The environmental scenarios simulated in our analysis mirrored climate and biological regimes having occurred in the GOA during the last 40 years (table 2). The pre-1976 regime was characterized by low sea surface temperature (SST) and biologically by low abundance of groundfish predators. Reversed conditions applied to the post-1976 regime. The post-1989 regime was a transitional state, characterized by opposite trends of spring and fall SST (former low, latter high; Hare & Mantua 2000) and by high groundfish biomass (Mueter & Norcross 2002). We also defined two additional transitional state which may have occurred after the 1976 regime shift: (i) ‘early-transitional’, characterized by high spring temperature, and low fall temperature and predation, and (ii) ‘late-transitional’, characterized by high spring and fall temperature, and low predation. Finally, we defined a post-1998 regime characterized by low fall and spring temperature, but still high predation. Although still debatable, such a transitional state was presumably indicative of a recent return to pre-1976 conditions of the North Pacific climate (McFarlane et al. 2000; Mantua & Hare 2002; Bond et al. 2004).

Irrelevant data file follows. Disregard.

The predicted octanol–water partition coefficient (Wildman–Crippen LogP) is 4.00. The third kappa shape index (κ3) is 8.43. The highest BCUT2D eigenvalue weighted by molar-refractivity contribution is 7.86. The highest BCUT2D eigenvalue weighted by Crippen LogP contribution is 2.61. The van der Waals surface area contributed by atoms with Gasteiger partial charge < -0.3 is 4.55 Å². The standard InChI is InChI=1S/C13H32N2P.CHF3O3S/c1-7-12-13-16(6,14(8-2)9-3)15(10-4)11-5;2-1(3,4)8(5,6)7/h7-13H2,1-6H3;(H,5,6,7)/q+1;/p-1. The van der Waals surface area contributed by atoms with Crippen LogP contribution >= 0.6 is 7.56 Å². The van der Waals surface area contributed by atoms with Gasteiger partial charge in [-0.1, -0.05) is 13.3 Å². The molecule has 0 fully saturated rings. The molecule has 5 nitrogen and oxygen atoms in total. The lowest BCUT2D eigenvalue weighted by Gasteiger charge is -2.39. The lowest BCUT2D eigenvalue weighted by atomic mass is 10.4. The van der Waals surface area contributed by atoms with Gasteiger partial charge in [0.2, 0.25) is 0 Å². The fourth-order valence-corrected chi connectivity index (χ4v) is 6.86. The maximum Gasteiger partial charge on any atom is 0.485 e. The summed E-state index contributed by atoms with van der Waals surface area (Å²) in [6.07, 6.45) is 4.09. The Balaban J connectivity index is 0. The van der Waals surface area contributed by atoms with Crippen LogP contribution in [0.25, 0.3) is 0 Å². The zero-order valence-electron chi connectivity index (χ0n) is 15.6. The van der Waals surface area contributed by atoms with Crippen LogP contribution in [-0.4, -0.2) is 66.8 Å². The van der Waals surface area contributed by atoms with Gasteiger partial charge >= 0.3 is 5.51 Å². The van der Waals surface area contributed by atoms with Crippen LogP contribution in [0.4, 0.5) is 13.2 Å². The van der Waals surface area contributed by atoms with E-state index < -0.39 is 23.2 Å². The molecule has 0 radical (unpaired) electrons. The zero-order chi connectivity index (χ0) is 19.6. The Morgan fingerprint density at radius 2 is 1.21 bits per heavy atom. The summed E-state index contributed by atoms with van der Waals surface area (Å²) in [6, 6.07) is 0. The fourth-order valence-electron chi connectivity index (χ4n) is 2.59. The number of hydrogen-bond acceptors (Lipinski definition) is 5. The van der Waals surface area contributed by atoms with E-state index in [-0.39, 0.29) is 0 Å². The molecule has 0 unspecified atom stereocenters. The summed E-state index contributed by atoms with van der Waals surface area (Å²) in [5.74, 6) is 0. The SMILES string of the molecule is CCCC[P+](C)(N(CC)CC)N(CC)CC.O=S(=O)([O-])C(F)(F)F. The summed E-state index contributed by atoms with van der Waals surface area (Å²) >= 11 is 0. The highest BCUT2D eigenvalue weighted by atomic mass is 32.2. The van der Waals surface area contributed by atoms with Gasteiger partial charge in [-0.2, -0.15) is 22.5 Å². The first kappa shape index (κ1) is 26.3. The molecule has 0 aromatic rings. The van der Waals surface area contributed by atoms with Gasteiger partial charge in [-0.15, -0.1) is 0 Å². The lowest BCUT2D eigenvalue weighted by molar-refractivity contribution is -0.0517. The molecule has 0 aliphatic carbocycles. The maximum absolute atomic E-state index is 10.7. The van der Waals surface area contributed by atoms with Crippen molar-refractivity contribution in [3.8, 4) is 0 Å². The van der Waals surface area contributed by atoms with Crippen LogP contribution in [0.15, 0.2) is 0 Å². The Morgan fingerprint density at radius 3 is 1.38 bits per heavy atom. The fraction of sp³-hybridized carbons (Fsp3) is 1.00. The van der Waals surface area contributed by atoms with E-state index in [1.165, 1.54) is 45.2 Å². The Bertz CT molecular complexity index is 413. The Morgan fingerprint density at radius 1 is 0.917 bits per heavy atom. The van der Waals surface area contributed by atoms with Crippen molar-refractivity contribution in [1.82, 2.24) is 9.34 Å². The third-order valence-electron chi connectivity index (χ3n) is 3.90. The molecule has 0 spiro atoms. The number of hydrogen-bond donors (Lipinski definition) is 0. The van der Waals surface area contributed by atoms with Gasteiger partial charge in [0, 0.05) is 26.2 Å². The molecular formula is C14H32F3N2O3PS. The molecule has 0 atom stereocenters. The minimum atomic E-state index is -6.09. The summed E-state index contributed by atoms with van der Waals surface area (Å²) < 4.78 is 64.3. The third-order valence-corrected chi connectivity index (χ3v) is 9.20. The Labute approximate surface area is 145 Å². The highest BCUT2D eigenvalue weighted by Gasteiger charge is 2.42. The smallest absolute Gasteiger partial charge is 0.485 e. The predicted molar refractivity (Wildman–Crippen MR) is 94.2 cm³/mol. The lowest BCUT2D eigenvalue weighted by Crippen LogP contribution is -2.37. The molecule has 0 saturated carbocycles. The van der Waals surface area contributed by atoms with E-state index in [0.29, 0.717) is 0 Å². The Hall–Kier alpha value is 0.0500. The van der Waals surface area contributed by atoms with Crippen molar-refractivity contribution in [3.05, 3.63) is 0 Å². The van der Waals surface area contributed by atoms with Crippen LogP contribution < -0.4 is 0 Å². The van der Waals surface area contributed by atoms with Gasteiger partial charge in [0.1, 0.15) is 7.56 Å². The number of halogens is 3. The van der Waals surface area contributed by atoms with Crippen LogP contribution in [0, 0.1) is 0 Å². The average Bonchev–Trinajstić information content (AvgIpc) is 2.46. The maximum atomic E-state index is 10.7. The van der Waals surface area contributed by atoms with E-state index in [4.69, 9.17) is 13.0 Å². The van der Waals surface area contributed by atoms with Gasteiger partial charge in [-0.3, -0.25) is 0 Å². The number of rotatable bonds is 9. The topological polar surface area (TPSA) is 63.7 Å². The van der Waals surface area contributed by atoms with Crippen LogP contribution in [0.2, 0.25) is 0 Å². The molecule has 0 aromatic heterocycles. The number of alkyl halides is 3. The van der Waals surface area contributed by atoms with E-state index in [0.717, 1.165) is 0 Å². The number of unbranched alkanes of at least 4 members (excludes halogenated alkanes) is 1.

View this table:
Table 2

Model predictions of the stage of recruitment control as determined by the correlation coefficients between recruitment and pre-recruitment stages over different climate regimes.

4. Results